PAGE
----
Algorithm-aided diagnosis of chronic pulmonary aspergillosis in low- and middle-income countries by use of a lateral flow device

Article Authors: Richard Kwizera, Andrew Katende, Anneth Teu, Denise Apolot, William Worodria, Bruce J. Kirenga & Felix Bongomin


Chronic pulmonary aspergillosis (CPA) is a slowly progressive parenchymal lung disease typically caused by Aspergillus fumigatus [1]. CPA affects immunocompetent or subtly immunocompromised patients with underlying structural lung diseases [2] and is estimated to affect approximately three million people per year worldwide [3]. It can co-exist with pulmonary tuberculosis (PTB), has both pulmonary and systemic symptoms that are clinically indistinguishable from that of PTB, and is often misdiagnosed and managed as smear-negative PTB [4]. According to the Infectious Diseases Society of America (IDSA), the European Society for Clinical Microbiology and Infectious Diseases (ESCMID), the European Confederation of Medical Mycology (ECMM), and the European Respiratory Society (ERS) Guidelines, the diagnosis of CPA should be based on characteristic symptoms and radiologic features present or presumed to have been present for at least 3 months in a patient with no or minimal immunosuppression and a prior or current lung condition with microbiological or immunological evidence of Aspergillus spp. infection [5]. This definition is consistent with the original definition of CPA proposed by Denning and colleagues [1]. Still, CPA is under- and mis-diagnosed in resource-constrained settings where adequate diagnostics are unavailable [6]. Previously treated PTB is the most common risk factor for the development of CPA even in the developed world [1]. The global burden of CPA attributed to healed TB lesions alone has been estimated to over 1.2 million cases annually globally [7]. On the other hand, active PTB is the number one differential diagnosis for CPA and CPA is the number one differential diagnosis for patients previously treated for microbiologically confirmed PTB who are currently sputum smear-negative [6]. Recent evidence has shown that the annual rate of new CPA development following completion of PTB treatment is about 6.5% in those with chest radiography cavitation and 0.2% in those without [8] (Fig. 1).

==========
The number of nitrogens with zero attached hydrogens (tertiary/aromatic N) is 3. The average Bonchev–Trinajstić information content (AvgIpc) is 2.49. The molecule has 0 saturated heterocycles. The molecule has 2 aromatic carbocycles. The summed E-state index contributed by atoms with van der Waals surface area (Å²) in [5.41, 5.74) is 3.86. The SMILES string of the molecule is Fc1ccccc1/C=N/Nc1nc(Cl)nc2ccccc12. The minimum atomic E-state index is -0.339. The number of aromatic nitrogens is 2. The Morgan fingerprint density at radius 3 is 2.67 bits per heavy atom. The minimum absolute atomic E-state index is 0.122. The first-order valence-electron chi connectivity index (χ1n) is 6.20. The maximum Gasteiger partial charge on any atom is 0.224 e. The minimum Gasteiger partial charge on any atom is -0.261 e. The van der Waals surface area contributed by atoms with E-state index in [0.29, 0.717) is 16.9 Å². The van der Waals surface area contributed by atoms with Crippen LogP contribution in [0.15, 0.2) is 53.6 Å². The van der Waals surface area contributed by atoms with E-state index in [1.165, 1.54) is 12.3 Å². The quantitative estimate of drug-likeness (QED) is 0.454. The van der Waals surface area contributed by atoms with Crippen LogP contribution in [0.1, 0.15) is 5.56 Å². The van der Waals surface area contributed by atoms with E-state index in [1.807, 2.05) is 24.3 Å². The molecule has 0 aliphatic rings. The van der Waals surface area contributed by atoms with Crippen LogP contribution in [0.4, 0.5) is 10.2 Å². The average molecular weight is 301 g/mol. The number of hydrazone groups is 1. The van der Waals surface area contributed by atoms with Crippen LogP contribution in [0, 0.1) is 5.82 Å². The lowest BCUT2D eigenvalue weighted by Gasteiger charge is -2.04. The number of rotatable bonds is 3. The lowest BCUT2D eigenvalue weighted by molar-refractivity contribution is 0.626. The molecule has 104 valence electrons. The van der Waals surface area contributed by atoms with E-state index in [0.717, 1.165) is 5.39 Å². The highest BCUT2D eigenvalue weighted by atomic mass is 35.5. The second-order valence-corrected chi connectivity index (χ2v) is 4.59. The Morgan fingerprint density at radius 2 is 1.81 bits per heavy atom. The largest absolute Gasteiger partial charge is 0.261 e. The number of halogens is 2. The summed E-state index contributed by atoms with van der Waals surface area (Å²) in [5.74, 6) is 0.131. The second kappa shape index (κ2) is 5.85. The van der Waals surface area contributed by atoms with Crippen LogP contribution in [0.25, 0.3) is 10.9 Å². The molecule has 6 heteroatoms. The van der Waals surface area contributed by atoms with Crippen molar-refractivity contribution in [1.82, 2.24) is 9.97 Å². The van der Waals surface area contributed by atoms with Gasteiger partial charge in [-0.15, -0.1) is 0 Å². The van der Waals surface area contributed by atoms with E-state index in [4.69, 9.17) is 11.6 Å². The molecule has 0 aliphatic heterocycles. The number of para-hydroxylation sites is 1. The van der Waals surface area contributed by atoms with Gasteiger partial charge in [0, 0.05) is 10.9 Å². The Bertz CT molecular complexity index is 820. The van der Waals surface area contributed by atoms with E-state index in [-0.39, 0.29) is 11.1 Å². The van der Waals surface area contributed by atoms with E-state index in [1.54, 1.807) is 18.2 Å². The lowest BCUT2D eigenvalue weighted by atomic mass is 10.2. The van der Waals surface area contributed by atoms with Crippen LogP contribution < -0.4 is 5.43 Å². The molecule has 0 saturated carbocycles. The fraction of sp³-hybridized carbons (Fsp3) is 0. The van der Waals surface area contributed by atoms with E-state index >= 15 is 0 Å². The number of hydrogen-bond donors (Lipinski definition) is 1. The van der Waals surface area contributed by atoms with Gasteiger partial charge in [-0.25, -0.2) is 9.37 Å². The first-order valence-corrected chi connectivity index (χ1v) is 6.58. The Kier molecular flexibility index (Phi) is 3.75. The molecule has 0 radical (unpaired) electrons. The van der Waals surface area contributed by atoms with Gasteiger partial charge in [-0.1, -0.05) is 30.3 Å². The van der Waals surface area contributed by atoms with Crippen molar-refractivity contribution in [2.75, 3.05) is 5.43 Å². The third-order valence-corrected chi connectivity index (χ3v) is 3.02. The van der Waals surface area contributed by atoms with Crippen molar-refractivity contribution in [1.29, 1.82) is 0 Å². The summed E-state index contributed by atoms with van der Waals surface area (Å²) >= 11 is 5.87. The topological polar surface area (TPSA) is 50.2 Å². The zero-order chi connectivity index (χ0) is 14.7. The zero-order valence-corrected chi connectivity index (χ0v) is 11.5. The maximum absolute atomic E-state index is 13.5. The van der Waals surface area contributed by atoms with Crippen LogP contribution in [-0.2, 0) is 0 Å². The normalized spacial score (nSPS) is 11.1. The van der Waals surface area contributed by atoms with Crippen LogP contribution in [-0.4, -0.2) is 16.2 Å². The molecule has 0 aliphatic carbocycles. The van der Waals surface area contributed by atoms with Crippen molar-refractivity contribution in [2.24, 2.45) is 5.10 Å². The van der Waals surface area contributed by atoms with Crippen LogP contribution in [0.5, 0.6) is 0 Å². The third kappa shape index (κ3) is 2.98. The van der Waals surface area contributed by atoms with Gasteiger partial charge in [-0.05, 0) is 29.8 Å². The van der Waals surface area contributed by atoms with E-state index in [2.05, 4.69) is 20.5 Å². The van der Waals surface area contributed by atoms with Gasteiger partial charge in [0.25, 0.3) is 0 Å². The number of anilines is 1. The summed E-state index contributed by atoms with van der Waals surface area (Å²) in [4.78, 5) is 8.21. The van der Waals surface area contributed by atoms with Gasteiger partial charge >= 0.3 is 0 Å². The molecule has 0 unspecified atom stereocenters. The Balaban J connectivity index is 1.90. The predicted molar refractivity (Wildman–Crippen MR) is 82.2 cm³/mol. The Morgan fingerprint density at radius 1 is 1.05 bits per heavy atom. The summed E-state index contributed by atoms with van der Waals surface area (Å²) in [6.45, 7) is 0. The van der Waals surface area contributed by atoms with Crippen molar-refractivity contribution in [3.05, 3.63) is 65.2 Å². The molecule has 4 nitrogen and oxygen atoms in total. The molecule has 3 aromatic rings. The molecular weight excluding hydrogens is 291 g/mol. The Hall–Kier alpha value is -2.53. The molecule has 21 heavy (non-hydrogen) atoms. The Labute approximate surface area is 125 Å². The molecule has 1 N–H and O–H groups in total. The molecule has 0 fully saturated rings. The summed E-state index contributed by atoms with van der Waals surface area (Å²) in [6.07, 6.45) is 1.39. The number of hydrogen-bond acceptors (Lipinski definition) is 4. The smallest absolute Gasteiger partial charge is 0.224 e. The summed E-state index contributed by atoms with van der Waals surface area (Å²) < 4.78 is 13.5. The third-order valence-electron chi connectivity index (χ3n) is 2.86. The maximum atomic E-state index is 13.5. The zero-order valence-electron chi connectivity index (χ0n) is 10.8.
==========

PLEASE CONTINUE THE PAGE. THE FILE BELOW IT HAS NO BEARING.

Bibliographical metadata

Journal European Journal of Clinical Microbiology & Infectious Diseases
Publisher European Journal of Clinical Microbiology & Infectious Diseases (2020)
Volume 39
Pages 1-3
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